Diplomacy prevails as a non-proliferation agreement between the P5+1 and Iran is reached. The debate over agreed upon terms commences and the Joint Comprehensive Plan of Action agreement stands for inspection, even as it is evident the alternative to diplomacy is use of force — and another war that would carry far beyond the Middle East
Strategic Demands is assessing the following Documents as we begin to work toward judgment of the Comprehensive Plan, its impact, its risks, its achievement and, in our opinion, the potential for the JCPOA to become a game changer in regulating and controlling nuclear proliferation, adding integral levels of monitoring/inspection/verification to the underlying Treaty on the Non-proliferation of Nuclear Weapons.
The profound challenge of regulating and controlling the spread of nuclear weapon capabilities and technology is not unique to Iran. The additional capabilities to inspect and regulate being developed by intelligence agencies and now the International Atomic Energy Agency in the JCPOA, will extend, enhance and finance valuable new tools and capabilities that can be added to non-proliferation inspection regimes and oversight efforts.
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We start with the US State Department announcement of an agreement —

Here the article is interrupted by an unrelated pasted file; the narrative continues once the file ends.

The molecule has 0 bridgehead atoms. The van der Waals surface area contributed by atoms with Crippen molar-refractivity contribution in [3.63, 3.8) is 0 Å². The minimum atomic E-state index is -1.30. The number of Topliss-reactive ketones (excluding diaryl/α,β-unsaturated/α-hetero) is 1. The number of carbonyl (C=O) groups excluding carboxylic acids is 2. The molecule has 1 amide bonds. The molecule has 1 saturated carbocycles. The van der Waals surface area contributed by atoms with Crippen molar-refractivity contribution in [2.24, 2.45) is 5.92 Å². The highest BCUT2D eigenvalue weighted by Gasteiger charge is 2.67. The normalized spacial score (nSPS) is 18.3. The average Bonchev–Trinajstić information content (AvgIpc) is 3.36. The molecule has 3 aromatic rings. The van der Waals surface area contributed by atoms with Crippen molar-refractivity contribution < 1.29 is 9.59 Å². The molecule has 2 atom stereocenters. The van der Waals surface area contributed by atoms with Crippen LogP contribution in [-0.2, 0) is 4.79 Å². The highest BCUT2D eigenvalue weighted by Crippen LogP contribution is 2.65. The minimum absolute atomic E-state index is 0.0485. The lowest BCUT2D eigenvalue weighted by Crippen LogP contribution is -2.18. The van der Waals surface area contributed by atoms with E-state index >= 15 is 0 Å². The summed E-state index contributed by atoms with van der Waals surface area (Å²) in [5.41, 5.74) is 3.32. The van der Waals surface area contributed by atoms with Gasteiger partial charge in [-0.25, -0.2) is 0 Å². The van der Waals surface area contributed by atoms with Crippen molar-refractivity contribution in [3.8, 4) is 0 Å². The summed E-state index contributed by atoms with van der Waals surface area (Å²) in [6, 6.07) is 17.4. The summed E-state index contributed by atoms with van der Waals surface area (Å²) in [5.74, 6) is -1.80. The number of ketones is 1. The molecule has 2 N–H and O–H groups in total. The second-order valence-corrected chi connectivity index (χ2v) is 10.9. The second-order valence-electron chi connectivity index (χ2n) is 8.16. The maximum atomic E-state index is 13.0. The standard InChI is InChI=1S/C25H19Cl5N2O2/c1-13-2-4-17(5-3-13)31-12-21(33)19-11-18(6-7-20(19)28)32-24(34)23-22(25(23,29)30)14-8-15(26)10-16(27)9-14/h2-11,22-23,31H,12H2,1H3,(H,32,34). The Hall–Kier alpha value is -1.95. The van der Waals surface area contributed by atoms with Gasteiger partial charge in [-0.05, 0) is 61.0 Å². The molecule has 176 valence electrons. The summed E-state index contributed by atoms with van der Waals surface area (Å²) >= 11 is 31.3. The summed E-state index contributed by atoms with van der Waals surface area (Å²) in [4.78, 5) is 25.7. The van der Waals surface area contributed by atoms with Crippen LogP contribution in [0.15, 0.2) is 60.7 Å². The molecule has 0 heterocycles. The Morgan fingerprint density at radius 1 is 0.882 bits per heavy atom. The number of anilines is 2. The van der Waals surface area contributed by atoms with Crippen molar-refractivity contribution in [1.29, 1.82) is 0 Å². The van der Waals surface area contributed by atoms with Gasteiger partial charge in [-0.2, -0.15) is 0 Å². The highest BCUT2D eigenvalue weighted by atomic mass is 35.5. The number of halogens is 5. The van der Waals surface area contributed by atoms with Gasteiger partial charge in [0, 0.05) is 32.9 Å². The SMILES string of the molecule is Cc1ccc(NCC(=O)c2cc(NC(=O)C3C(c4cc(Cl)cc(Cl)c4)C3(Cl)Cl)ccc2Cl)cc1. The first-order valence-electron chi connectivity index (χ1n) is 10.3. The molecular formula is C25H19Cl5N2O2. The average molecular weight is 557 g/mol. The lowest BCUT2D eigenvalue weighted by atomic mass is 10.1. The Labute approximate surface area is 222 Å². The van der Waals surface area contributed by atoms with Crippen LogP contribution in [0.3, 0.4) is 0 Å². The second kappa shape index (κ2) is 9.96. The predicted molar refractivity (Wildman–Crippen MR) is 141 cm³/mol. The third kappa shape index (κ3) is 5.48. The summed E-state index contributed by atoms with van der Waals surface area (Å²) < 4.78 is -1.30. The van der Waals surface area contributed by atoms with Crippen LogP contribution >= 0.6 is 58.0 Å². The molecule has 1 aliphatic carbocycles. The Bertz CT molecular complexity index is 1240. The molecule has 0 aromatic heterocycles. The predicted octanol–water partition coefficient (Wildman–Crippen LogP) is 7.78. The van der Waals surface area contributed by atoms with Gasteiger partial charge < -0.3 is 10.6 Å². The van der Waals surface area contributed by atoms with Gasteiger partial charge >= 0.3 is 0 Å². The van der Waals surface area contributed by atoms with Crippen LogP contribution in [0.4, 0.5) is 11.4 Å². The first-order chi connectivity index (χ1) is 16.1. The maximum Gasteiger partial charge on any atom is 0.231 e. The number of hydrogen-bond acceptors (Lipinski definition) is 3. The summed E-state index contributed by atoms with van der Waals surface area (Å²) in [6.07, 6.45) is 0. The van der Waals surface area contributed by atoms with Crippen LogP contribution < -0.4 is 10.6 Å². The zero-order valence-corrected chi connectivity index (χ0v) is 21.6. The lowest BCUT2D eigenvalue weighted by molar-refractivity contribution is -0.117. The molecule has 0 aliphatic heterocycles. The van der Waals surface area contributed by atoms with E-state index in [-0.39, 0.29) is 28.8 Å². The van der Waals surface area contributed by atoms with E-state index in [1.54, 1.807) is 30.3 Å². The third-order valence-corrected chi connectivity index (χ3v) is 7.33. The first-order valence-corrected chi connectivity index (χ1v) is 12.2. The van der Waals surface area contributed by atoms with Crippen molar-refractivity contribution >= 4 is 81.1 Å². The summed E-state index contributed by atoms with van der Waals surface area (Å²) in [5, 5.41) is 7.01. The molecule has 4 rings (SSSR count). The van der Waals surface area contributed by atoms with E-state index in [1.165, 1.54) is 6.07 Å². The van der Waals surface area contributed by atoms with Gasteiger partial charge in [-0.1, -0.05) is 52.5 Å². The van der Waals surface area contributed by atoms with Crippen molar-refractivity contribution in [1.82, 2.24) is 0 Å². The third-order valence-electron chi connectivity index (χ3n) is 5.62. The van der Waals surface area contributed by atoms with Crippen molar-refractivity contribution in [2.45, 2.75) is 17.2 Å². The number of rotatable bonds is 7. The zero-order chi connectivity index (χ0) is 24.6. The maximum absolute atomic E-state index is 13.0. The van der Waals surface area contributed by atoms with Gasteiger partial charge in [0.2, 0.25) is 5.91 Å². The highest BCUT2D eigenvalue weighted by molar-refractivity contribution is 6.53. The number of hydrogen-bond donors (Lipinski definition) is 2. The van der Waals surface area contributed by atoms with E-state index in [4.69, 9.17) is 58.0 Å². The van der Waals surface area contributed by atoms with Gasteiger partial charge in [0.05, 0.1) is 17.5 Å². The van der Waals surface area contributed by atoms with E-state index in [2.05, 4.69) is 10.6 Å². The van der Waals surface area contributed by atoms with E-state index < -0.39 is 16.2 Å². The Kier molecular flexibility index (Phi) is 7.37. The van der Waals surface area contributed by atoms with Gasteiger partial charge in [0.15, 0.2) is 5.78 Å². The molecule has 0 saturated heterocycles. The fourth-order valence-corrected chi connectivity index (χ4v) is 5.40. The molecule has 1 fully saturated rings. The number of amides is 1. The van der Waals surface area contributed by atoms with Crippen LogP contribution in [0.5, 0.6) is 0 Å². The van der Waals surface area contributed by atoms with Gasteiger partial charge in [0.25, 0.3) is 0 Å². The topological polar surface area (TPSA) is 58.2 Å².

Then we step back to take an encyclopedic, open-source overview —
Then consideration of the JCPOA documents:
An essential element will be the extent and results of the International Atomic Energy Agency work on the Iran ‘portfolio’, initiated with the announcement of a plan of action.
The actions of the IAEA and responses by Iran over the course of the remainder of 2015, as required by the JCPOA, will be revealing.
As attention focuses on the results of the upcoming months, a point that needs to be emphasized is the Iran deal will produce substantive P5+1 support and funding to develop additional capabilities of the IAEA. In turn, this support will develop a larger scope of the international agency to verify nuclear arms control actions and agreements over time. This is a considerable, if yet unrecognized, accomplishment as nuclear proliferation issues are rising security threats internationally.
One need look no further than the recent collapse of the five-year Review Conference of the Non-Proliferation Treaty (NPT) and the increasing tensions of a multi-polar ‘new Cold War‘.
15 July 2015